June 2011

ARRS CT & MR Reporter’s Notebook
Radiology Today
Vol. 12 No. 6 P. 14

Editor’s Note: This article is based on research presented during scientific press conferences at the American Roentgen Ray Society annual scientific meeting in Chicago in May.

Updated Algorithm Reduces Motion Artifacts in Full-Body MRI
New research from Cleveland’s University Hospitals Case Medical Center has revealed an updated algorithm that can dramatically improve how radiologists capture and interpret full-body MRIs, particularly in the abdominal region
“Almost every acquisition during an MR abdominal exam requires a breath hold to limit motion,” said Candice Bookwalter, MD, presenting author for the study. “For example, a routine liver exam includes at least nine breath holds. Even with fast imaging techniques, these breath holds are often long and difficult for patients, and failed breath holds are almost always identified only after image acquisition. This is particularly problematic in timed postcontrast imaging.”

To address the issue, Bookwalter and colleagues developed the Motion Artifact Removal by Retrospective Resolution Reduction (MARs) algorithm to identify the transition between a breath hold and free breathing to allow for better retrospective reviews of an image and reduce the need for additional imaging. In the study, the researchers showed that the MARs technique allows radiologists and technicians to create clinically useful images even in the presence of motion.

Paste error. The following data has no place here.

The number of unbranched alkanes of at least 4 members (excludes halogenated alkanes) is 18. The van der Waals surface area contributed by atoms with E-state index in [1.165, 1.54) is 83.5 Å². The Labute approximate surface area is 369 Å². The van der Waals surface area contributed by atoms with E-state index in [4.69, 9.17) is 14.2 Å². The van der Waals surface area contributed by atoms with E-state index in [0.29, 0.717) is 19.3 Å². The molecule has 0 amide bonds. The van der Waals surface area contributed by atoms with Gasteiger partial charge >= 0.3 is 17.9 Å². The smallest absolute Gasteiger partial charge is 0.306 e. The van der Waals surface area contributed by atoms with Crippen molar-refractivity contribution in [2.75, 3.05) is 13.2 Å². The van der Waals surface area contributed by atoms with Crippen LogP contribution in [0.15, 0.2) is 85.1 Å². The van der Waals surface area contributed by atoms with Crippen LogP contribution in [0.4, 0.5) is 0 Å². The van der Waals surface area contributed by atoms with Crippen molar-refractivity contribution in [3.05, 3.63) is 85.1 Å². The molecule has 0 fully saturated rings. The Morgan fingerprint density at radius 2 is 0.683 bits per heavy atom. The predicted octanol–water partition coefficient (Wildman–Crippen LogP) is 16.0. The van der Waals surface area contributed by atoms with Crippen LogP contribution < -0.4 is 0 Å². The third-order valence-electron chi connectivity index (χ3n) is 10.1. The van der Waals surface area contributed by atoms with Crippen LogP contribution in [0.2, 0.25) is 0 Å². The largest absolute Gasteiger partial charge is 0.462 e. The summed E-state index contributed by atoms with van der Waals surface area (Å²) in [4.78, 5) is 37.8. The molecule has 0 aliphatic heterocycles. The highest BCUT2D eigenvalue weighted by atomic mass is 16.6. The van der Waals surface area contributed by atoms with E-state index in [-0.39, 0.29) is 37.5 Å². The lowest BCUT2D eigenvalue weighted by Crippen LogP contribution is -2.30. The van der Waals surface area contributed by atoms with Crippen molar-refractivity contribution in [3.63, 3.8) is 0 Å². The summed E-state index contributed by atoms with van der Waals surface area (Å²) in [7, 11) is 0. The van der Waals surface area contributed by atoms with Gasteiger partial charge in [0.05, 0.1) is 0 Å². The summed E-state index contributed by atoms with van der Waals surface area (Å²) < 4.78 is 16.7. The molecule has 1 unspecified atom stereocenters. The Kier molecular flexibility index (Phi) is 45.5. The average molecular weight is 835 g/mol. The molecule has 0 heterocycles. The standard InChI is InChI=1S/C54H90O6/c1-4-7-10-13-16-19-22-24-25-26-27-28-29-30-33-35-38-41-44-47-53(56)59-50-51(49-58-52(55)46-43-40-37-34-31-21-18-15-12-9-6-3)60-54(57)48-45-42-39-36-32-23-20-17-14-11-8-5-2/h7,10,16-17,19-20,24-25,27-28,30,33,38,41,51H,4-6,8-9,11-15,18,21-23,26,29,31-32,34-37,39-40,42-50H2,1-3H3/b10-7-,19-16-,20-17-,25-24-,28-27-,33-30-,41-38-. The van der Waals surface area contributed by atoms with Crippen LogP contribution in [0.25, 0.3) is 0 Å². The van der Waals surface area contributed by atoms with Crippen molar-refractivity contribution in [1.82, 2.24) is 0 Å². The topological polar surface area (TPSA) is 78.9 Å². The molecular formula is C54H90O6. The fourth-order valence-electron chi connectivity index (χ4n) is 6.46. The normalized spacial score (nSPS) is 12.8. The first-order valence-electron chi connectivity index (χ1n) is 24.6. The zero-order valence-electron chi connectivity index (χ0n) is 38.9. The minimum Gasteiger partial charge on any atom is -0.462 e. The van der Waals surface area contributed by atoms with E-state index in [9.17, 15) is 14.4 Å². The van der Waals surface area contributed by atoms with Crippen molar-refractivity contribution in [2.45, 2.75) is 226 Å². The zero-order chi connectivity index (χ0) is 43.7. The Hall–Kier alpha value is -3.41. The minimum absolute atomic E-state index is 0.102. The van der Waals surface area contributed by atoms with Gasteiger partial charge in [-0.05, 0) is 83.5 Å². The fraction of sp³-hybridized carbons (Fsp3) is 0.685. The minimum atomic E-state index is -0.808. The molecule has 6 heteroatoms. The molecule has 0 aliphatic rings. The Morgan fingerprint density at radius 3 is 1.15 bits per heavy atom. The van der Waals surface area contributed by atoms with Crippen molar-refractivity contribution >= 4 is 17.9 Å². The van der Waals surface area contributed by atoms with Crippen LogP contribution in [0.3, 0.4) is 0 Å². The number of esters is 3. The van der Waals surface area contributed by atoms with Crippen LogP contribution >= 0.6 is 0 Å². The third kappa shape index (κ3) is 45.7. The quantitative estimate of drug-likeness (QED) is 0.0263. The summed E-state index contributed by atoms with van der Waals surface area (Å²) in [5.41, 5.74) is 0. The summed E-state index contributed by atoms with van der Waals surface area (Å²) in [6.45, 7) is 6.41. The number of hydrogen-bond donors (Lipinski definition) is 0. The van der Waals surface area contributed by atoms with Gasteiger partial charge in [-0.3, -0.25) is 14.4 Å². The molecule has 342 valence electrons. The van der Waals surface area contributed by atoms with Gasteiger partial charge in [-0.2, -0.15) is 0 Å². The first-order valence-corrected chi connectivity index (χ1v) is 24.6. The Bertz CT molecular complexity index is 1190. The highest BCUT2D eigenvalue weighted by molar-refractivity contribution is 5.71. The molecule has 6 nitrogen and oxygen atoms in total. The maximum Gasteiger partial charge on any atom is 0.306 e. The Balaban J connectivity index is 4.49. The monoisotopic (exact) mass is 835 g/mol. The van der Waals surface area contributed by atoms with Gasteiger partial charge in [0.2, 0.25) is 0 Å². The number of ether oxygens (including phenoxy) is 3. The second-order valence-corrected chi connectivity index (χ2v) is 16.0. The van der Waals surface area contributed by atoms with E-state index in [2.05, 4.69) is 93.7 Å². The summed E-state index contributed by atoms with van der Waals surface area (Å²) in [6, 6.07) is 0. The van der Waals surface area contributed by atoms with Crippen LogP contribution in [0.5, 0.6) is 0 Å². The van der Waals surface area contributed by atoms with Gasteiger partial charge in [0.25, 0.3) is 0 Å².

“MARs detected and removed motion-corrupted data automatically in our asymptomatic volunteers and patients, which improved the overall image quality,” Bookwalter said.
She believes the revised algorithm will be a useful tool for image interpretation. “The MARs algorithm requires very little alteration of the clinical MR protocol,” she said. “We envision the final application of this technique to be completely automatic and likely applied by the clinical technologist prior to presentation to the radiologist.”

Susceptibility-Weighted Imaging Aids Stroke Diagnosis
In the United States, stroke is the third leading cause of death and, overall, affects almost 1 million people each year, said Mark D. Mamlouk, MD, lead author of a study from the University of California, Irvine (UC-Irvine). But susceptibility-weighted imaging (SWI) helped physicians characterize stroke and speed treatment in a study at the university.